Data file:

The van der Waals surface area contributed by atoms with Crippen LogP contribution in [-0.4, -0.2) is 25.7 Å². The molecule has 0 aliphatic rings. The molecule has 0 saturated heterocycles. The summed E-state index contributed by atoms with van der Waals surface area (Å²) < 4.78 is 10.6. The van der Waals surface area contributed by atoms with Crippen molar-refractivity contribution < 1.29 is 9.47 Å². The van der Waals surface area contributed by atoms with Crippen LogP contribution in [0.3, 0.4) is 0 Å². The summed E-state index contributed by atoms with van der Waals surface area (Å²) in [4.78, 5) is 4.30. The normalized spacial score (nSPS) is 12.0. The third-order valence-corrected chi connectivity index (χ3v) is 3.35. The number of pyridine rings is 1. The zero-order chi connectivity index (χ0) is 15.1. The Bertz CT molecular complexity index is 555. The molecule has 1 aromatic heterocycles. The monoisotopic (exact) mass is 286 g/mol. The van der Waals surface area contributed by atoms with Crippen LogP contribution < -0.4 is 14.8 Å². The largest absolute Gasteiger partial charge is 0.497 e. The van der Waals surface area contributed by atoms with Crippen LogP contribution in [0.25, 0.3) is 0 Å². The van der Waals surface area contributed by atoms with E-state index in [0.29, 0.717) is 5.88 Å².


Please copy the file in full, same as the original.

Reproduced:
The van der Waals surface area contributed by atoms with Crippen LogP contribution in [-0.4, -0.2) is 25.7 Å². The molecule has 0 aliphatic rings. The molecule has 0 saturated heterocycles. The summed E-state index contributed by atoms with van der Waals surface area (Å²) < 4.78 is 10.6. The van der Waals surface area contributed by atoms with Crippen molar-refractivity contribution < 1.29 is 9.47 Å². The van der Waals surface area contributed by atoms with Crippen LogP contribution in [0.3, 0.4) is 0 Å². The summed E-state index contributed by atoms with van der Waals surface area (Å²) in [4.78, 5) is 4.30. The normalized spacial score (nSPS) is 12.0. The third-order valence-corrected chi connectivity index (χ3v) is 3.35. The number of pyridine rings is 1. The zero-order chi connectivity index (χ0) is 15.1. The Bertz CT molecular complexity index is 555. The molecule has 1 aromatic heterocycles. The monoisotopic (exact) mass is 286 g/mol. The van der Waals surface area contributed by atoms with Crippen LogP contribution < -0.4 is 14.8 Å². The largest absolute Gasteiger partial charge is 0.497 e. The van der Waals surface area contributed by atoms with Crippen LogP contribution in [0.25, 0.3) is 0 Å². The van der Waals surface area contributed by atoms with E-state index in [0.29, 0.717) is 5.88 Å².